Cause Of Addiction

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Opiate Addiction Treatment: Breaking Free!


Opiates VS Opioids - What Is The Difference?


Is Treatment for Prescription Opioid Abuse and Heroin Addiction the Same?

Prescription opiates and heroin both cause similar addiction syndromes and effects in those who abuse them. As such, both types of opiate addiction treatments are actually very similar and borrow from a number of the same concepts, medications, and therapies.

Prescription Opioid Rehab’s Origins

In recent years, the number of prescription opioid addiction cases has risen dramatically, partly due to the extreme availability of the drugs and the fact that many more doctors are now prescribing them in large numbers.

According to the National Institute on Drug Abuse, the options available for the treatment of prescription opioid addiction are actually “drawn from research on the treatment of heroin addiction.” Therefore, both addiction syndromes and their treatments are considerably similar.

Differences Between the Programs

There are, in fact, some differences between the two types of rehab programs. Although the medications and therapies used to treat prescription opioid addiction can also be utilized in the same way for heroin rehab, there are certain aspects of the heroin addiction syndrome that must be taken into account as a part of treatment and recovery.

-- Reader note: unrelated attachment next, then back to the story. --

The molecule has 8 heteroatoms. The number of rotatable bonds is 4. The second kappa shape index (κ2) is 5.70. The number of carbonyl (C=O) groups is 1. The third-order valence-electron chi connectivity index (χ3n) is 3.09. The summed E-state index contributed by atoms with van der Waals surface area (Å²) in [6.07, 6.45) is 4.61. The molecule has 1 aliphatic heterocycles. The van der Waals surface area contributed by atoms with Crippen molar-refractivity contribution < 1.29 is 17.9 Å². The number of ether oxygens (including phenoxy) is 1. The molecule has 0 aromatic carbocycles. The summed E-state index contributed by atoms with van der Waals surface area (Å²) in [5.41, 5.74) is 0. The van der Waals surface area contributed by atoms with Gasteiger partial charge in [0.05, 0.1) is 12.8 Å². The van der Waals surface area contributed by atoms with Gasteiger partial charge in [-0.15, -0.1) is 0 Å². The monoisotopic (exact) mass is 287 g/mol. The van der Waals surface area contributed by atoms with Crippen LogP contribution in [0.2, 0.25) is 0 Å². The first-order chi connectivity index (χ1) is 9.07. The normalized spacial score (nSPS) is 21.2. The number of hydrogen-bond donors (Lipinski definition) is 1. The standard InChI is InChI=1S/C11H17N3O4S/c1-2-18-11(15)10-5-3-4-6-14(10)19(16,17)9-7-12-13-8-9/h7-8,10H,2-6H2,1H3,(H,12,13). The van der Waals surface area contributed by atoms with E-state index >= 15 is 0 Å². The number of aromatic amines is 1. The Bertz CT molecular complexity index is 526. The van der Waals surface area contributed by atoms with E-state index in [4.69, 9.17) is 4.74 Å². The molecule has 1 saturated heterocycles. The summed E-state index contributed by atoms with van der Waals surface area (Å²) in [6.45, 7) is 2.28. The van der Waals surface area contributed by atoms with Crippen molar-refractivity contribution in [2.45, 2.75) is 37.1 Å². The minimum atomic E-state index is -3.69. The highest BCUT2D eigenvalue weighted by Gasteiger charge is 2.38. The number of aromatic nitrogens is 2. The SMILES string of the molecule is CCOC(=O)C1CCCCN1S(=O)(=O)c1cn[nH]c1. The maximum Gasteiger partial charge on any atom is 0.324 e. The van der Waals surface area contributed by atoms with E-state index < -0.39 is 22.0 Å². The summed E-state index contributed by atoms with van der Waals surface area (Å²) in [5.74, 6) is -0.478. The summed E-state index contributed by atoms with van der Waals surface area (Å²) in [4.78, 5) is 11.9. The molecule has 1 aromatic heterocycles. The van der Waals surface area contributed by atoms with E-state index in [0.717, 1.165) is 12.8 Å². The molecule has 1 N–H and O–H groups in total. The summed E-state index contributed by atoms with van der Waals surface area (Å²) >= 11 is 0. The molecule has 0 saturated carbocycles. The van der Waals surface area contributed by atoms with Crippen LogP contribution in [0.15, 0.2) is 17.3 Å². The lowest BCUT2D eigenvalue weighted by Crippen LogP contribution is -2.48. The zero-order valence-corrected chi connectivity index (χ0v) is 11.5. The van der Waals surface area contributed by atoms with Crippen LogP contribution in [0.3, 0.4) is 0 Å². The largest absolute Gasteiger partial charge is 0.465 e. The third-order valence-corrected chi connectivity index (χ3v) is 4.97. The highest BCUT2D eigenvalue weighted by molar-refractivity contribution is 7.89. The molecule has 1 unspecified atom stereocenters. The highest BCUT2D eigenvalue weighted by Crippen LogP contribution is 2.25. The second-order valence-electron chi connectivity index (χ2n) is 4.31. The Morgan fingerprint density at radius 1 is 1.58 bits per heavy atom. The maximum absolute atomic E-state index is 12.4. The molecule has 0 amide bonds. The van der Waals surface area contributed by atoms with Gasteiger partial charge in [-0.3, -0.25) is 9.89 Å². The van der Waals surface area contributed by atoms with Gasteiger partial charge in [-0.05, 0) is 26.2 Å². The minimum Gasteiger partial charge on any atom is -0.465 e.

• According to the Center for Substance Abuse Research, heroin users are often more likely to suffer from serious medical issues, such as abscesses, infections, collapsed veins, etc. Those who abuse the drug must be screened and treated for any of these issues that are unlikely to be experienced by prescription opioid users.

• Those who abuse heroin often have been doing so for a long period of time. The drug also is stronger and more intense than its prescribed counterparts, which is why many addicts switch to heroin over time (NIDA). For these reasons, someone who has been abusing heroin is often automatically in need of a longer treatment program.

• Withdrawal from heroin, a shorter-acting drug, often takes less time but causes more intense symptoms, which can create a need for most users of this drug to receive methadone as a treatment (Harvard Medical School). Though prescription drug users may need methadone as well, it is almost a certainty that this medication will be the only one able to treat heroin withdrawal safely.

Despite these few distinctions, all types of opiate addiction treatment are considerably similar with the main deviations decided mostly by the needs of the patient.

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